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How many Christians here take all things in the bible literally?

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posted on Aug, 18 2011 @ 05:51 PM
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Originally posted by Southern Guardian
When it comes to the bible however, there are many many things that I do not agree with and that I do not believe in.


Me too. I don't believe that some passages are accurate, and the further back you go in the Bible the less the accuracy. Personally I feel after much study that the NT is very accurate whereas the OT is not.


Originally posted by Southern Guardian
I had an interesting discussion with a co-worker the other day about this idea of evolution, of the earth being created in 6 days, of the bibles views on slavery, and she told me that these things written in the bible are not to be taken literally. I was taken aback alittle as she was a devout Christian from my time spent working with her. I knew there were others who do not take the bible literally, Bill O'Reilly in one show in a debate with another political analyst insisted that the bible not be taken literally as well.


Let's have a look:



1In the beginning God created the heaven and the earth.

2And the earth was without form, and void; and darkness was upon the face of the deep. And the Spirit of God moved upon the face of the waters.

3And God said, Let there be light: and there was light.

4And God saw the light, that it was good: and God divided the light from the darkness.

5And God called the light Day, and the darkness he called Night. And the evening and the morning were the first day.


The first sentence says God created the heaven and earth, but it does not say in a day. It does not say how long it took, it could have been hundreds of thousands of years. It's not until the 3rd line that He brings light to the world, and it doesn't say He "created" light then, it could very well be that the sun already existed, the earth was shrouded in cloud cover and He parted it at that time and allowed light to strike the surface. By line 5 He has established light and darkness and thus the cycle of a "day" was begun. Again, there's no indication here that all of the above happened in a day, only that everything was created by God, and then light/ darkness was established as the daily cycle. When people say they take this "literally", my question is "whose interpretation are you taking literally?" Because by my interpretation you can take this chapter literally and still have an ancient earth.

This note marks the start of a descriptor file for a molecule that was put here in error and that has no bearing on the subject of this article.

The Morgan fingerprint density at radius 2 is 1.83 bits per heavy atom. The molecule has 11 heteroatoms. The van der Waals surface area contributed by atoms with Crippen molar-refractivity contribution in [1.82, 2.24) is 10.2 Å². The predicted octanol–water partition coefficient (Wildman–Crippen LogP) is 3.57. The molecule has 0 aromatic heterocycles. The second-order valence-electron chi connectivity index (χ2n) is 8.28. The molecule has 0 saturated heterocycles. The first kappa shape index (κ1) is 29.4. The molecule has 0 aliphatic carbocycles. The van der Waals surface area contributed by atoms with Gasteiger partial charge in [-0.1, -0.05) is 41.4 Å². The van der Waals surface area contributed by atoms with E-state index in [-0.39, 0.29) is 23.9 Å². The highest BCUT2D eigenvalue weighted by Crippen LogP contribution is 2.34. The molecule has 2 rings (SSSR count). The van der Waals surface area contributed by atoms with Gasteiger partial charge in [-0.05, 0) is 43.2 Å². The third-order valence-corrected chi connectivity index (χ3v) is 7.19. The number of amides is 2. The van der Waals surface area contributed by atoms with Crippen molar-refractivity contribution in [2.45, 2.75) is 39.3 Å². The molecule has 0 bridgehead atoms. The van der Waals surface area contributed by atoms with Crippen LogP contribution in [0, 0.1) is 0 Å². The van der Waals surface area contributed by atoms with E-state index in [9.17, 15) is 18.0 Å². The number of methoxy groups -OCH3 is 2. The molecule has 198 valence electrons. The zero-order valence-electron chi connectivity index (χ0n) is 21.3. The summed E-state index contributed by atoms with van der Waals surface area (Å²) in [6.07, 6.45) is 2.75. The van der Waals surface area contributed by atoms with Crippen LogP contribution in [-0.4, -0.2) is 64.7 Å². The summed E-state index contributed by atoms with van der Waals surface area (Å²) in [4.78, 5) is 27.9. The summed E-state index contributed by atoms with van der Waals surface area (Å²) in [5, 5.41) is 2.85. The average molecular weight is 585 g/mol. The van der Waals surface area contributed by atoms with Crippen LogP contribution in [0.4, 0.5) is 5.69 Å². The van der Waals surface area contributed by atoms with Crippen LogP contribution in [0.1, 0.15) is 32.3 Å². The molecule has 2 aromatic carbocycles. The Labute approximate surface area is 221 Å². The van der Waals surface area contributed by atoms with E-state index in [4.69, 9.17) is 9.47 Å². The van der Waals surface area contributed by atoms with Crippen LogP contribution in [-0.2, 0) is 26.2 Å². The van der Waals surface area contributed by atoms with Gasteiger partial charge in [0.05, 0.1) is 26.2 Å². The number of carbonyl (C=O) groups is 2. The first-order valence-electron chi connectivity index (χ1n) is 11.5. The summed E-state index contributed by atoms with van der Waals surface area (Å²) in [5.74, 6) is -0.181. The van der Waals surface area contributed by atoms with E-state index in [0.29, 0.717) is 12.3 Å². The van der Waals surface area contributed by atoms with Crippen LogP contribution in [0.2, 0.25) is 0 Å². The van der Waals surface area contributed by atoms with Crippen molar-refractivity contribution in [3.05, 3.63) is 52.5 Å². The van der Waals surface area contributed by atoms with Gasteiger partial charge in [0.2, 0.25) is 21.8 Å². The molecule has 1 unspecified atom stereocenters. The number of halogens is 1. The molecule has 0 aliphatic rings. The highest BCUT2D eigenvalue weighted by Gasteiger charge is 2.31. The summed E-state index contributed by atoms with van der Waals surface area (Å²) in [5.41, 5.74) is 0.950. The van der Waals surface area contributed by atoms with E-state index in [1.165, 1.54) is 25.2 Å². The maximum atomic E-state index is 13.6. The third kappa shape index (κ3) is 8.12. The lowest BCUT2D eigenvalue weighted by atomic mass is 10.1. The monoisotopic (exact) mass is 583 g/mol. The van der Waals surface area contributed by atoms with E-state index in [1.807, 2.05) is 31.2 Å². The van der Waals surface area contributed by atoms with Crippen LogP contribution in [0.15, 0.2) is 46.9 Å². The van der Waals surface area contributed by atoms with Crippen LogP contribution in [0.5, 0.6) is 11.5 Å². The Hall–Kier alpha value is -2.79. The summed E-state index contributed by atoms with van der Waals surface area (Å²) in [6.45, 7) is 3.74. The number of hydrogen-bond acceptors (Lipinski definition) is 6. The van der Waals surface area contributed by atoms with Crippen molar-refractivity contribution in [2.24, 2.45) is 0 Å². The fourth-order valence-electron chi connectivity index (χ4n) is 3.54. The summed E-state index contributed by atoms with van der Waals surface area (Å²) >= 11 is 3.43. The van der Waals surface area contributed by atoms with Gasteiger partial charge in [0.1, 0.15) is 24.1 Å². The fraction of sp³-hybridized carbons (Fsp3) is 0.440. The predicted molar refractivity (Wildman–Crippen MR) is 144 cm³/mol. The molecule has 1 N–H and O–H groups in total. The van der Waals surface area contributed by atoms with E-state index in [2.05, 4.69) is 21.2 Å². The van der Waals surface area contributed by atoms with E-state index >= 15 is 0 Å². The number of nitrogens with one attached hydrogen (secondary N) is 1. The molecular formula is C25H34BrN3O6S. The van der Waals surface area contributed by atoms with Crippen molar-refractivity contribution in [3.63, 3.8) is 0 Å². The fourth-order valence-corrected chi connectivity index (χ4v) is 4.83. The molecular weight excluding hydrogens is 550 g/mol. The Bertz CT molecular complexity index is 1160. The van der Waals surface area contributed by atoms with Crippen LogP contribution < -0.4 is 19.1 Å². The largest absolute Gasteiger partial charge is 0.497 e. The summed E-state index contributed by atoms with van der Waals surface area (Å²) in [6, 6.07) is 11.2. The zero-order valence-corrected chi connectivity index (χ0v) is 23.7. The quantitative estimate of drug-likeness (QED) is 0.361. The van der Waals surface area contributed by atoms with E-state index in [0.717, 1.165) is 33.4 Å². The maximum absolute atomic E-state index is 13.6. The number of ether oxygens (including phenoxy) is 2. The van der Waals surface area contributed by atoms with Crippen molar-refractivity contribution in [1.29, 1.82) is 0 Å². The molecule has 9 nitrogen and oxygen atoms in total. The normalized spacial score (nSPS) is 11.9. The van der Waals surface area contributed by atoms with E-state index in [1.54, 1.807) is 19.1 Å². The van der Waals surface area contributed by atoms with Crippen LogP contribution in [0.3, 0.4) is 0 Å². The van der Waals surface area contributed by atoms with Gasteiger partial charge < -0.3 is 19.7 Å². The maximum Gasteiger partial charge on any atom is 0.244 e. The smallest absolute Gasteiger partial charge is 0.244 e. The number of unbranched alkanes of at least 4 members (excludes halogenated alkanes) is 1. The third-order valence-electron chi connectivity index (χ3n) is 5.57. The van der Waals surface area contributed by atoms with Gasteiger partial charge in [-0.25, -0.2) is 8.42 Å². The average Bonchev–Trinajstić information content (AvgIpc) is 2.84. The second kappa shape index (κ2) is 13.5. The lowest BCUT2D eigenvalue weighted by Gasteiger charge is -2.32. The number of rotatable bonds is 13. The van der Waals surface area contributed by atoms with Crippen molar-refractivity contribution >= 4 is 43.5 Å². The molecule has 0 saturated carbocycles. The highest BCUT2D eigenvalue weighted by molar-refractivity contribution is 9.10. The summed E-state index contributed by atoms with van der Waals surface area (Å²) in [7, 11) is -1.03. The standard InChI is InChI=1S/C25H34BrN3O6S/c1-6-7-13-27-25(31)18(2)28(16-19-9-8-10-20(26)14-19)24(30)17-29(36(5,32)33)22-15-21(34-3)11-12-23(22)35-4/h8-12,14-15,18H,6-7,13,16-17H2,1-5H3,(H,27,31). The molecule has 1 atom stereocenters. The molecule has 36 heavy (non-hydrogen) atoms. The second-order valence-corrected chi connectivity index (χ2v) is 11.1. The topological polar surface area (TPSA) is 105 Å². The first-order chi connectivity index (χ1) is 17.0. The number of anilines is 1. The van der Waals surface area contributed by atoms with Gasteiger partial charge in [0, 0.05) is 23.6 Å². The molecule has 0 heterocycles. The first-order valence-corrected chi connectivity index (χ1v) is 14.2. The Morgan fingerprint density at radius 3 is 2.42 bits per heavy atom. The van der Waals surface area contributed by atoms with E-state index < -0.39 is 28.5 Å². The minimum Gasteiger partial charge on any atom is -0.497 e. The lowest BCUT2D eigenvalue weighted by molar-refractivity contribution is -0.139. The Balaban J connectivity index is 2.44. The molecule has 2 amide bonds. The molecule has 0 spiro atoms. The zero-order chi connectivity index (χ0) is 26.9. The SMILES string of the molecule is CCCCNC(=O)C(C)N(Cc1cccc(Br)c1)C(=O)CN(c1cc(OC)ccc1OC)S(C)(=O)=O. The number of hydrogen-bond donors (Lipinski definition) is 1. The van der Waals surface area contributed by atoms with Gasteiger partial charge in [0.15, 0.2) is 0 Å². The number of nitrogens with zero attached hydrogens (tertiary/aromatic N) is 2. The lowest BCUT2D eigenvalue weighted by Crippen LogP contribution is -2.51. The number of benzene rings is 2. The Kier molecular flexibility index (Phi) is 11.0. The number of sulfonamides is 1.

Originally posted by Josonic
You can't be a Christian and not take everything in the Bible literally.


Sure you can. The writings regarding Christ are not nearly as old as the OT writings, and there were multiple authors that wrote the stories of His life separately but with strong cohesion. There are also the writings of the secular writer Josephus which corroborate the NT stories. These writings are all solid and convincing. The OT is another matter, certainly much of it is factual as proven through archaology but there are passages that just do not jive with the God described in the NT. Leviticus is the most egregious example, and while apologists try to explain it away as God offering laws for the Jews to live by because they needed those laws, personally I cannot reconcile the pure and perfect God that I believe in with someone telling Jews how to stamp an awl through their slave's ear to mark him/ her as their property. There's no need to dismiss the entire Bible or one's faith because of a few problematic passages though.



edit on 18-8-2011 by SavedOne because: typo




posted on Aug, 18 2011 @ 05:54 PM
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The bible, i believe, carries many symbols, and metaphors. In a sense of taken the bible literally, i say yes in every way. Look at it from both angles all the time, for God can show you many things, through the passage, in the bible. The more you read it, not sure about anyone else, but sometimes i get different feelings, and just think in different ways, depending on the mind-state.

Though, you brought up the words evolution, and creation. I believe there will soon be a deception, globally. The deception will be, this Nibiru Dark Sun, and the planet few planets around it, either sometime before they arrive, or when they do, it will be "known" that these Reptillians were our God, in fact this is not true. They will show up, portraying Omnipotent God, mocking him with there technology, causing them to appear as if they are performing miracles, thus much of the population will fall victim to these evil plot against the one and only True God.